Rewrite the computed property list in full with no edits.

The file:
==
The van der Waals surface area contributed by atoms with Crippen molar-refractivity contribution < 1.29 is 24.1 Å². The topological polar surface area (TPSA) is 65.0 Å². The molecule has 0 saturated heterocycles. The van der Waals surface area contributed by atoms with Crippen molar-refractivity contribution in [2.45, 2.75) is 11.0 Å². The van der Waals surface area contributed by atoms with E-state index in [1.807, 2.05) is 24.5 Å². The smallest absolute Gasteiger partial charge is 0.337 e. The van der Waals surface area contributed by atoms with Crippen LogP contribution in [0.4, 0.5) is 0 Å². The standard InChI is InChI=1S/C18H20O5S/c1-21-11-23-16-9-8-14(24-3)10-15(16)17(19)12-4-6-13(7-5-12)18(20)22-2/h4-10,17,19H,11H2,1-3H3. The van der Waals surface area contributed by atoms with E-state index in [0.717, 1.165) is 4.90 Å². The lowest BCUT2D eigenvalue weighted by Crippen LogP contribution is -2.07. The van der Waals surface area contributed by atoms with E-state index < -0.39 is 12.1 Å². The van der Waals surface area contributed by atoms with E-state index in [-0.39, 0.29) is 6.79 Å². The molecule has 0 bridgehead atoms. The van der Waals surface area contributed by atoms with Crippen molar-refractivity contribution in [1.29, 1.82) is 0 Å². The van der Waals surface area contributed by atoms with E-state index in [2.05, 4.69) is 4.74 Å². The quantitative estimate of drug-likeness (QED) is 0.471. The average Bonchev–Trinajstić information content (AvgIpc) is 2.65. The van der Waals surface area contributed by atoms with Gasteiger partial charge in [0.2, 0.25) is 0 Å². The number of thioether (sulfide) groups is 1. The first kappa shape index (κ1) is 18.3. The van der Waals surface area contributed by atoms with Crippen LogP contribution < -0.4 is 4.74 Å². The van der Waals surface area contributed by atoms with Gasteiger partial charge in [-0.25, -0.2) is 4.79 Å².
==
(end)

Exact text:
The van der Waals surface area contributed by atoms with Crippen molar-refractivity contribution < 1.29 is 24.1 Å². The topological polar surface area (TPSA) is 65.0 Å². The molecule has 0 saturated heterocycles. The van der Waals surface area contributed by atoms with Crippen molar-refractivity contribution in [2.45, 2.75) is 11.0 Å². The van der Waals surface area contributed by atoms with E-state index in [1.807, 2.05) is 24.5 Å². The smallest absolute Gasteiger partial charge is 0.337 e. The van der Waals surface area contributed by atoms with Crippen LogP contribution in [0.4, 0.5) is 0 Å². The standard InChI is InChI=1S/C18H20O5S/c1-21-11-23-16-9-8-14(24-3)10-15(16)17(19)12-4-6-13(7-5-12)18(20)22-2/h4-10,17,19H,11H2,1-3H3. The van der Waals surface area contributed by atoms with E-state index in [0.717, 1.165) is 4.90 Å². The lowest BCUT2D eigenvalue weighted by Crippen LogP contribution is -2.07. The van der Waals surface area contributed by atoms with E-state index < -0.39 is 12.1 Å². The van der Waals surface area contributed by atoms with E-state index in [-0.39, 0.29) is 6.79 Å². The molecule has 0 bridgehead atoms. The van der Waals surface area contributed by atoms with Crippen molar-refractivity contribution in [1.29, 1.82) is 0 Å². The van der Waals surface area contributed by atoms with E-state index in [2.05, 4.69) is 4.74 Å². The quantitative estimate of drug-likeness (QED) is 0.471. The average Bonchev–Trinajstić information content (AvgIpc) is 2.65. The van der Waals surface area contributed by atoms with Gasteiger partial charge in [0.2, 0.25) is 0 Å². The number of thioether (sulfide) groups is 1. The first kappa shape index (κ1) is 18.3. The van der Waals surface area contributed by atoms with Crippen LogP contribution < -0.4 is 4.74 Å². The van der Waals surface area contributed by atoms with Gasteiger partial charge in [-0.25, -0.2) is 4.79 Å².